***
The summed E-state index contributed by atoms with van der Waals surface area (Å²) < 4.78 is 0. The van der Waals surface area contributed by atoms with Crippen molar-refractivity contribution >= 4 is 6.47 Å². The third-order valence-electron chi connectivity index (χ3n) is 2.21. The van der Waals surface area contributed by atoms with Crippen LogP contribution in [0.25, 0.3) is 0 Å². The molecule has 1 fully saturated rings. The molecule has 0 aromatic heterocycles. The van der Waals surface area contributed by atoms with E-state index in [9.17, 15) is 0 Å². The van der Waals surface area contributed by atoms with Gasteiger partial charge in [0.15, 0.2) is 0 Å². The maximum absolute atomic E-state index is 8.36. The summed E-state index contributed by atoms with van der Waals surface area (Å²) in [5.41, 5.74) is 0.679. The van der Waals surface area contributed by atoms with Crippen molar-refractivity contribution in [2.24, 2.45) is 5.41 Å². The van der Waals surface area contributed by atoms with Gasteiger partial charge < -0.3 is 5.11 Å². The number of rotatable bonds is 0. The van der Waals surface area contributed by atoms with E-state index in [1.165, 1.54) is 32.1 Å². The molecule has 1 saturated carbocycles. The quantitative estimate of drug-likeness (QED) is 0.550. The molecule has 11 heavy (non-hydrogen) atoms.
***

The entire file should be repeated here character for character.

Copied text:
The summed E-state index contributed by atoms with van der Waals surface area (Å²) < 4.78 is 0. The van der Waals surface area contributed by atoms with Crippen molar-refractivity contribution >= 4 is 6.47 Å². The third-order valence-electron chi connectivity index (χ3n) is 2.21. The van der Waals surface area contributed by atoms with Crippen LogP contribution in [0.25, 0.3) is 0 Å². The molecule has 1 fully saturated rings. The molecule has 0 aromatic heterocycles. The van der Waals surface area contributed by atoms with E-state index in [9.17, 15) is 0 Å². The van der Waals surface area contributed by atoms with Gasteiger partial charge in [0.15, 0.2) is 0 Å². The maximum absolute atomic E-state index is 8.36. The summed E-state index contributed by atoms with van der Waals surface area (Å²) in [5.41, 5.74) is 0.679. The van der Waals surface area contributed by atoms with Crippen molar-refractivity contribution in [2.24, 2.45) is 5.41 Å². The van der Waals surface area contributed by atoms with Gasteiger partial charge < -0.3 is 5.11 Å². The number of rotatable bonds is 0. The van der Waals surface area contributed by atoms with E-state index in [1.165, 1.54) is 32.1 Å². The molecule has 1 saturated carbocycles. The quantitative estimate of drug-likeness (QED) is 0.550. The molecule has 11 heavy (non-hydrogen) atoms.